Recycler Lessons and Kids

Ultimate Recycler: Hot Dog VanRecycling, The Environment & Our Children

Teaching kids how a recycler works is an important lesson that will impact their choices for the duration of their lives. Thankfully, the recycling industry is growing by leaps and bounds. Meaning more and more people now have access to recycling facilities. Although this is a great step in the right direction, educating the next generation about the importance of recycling is the only way to ensure continued growth in environmentally-sustainable efforts. The Institute of Scrap Recycling Industries (ISRI) along with nonprofit organization JASON Learning have teamed up to educate kids regarding this important topic.

How does JASON teach kids about recyclers?

The JASON organization now offers curriculum for students and teachers to help students learn how recyclers use advanced engineering, chemistry and physics to separate and shred rubber, glass, paper, metals and electronics for reuse in manufacturing. The curriculum is called STEM, which stands for science, technology, engineering and math.

What else will be included in the learning experience?

When possible, students will be allowed to watch the recycler in action at recycling and scrap yards thus giving them hands on, real-world experience. The lesson plans created for the classroom with be geared towards grades K-12 and include interactive web-based experiences and classroom lessons on the life cycle of commonly recycled materials.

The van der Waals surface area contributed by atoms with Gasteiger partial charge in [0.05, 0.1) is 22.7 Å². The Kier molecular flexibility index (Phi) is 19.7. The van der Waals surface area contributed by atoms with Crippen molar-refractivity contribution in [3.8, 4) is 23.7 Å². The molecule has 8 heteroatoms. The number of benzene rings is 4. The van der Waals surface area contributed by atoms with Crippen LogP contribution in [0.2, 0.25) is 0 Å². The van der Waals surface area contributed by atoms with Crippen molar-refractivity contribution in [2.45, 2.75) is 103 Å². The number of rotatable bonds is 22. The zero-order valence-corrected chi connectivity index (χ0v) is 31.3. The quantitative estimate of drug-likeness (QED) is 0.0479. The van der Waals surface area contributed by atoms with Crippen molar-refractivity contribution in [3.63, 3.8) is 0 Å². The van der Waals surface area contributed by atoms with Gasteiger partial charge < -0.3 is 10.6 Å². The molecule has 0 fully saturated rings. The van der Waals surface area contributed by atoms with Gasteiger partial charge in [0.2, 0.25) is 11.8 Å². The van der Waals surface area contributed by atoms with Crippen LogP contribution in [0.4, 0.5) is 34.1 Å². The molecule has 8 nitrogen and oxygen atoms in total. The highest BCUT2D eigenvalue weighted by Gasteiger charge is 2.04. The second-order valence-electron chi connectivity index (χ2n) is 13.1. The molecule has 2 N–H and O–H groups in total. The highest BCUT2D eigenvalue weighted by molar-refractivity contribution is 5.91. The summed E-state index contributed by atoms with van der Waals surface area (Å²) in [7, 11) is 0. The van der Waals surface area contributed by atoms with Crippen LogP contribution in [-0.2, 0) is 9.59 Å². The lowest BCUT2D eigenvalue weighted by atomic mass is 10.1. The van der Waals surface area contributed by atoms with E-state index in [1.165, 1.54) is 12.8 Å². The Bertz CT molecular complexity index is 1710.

What is the purpose of educating children about recycler technology?

According to Robin Weiner, the president of the Institute of Scrap Recycling Industries, recycling education will allow students to see the technology and science involved in recycling thus making them advocates for recycling and perhaps even lead to them entering into the industry in a professional manner when they grow up.

Other Interesting Facts

Here are a few interesting facts about recycling and why programs like JASON learning is so important:

  • The average person generates 4.5 pounds of trash each and every day, which adds up to around 1.5 tons of solid waste a year.
  • The EPA estimates that around 75 percent of solid waste could be recycled. We currently only recycle around 30 percent.
  • Sergeant Shredder recycles over a million pounds of paper and other materials every year. We help thousands of businesses in Southern California become greener by using convenient shredding bins and consoles.

How will you become a better recycler? And, how will you involve the next generation?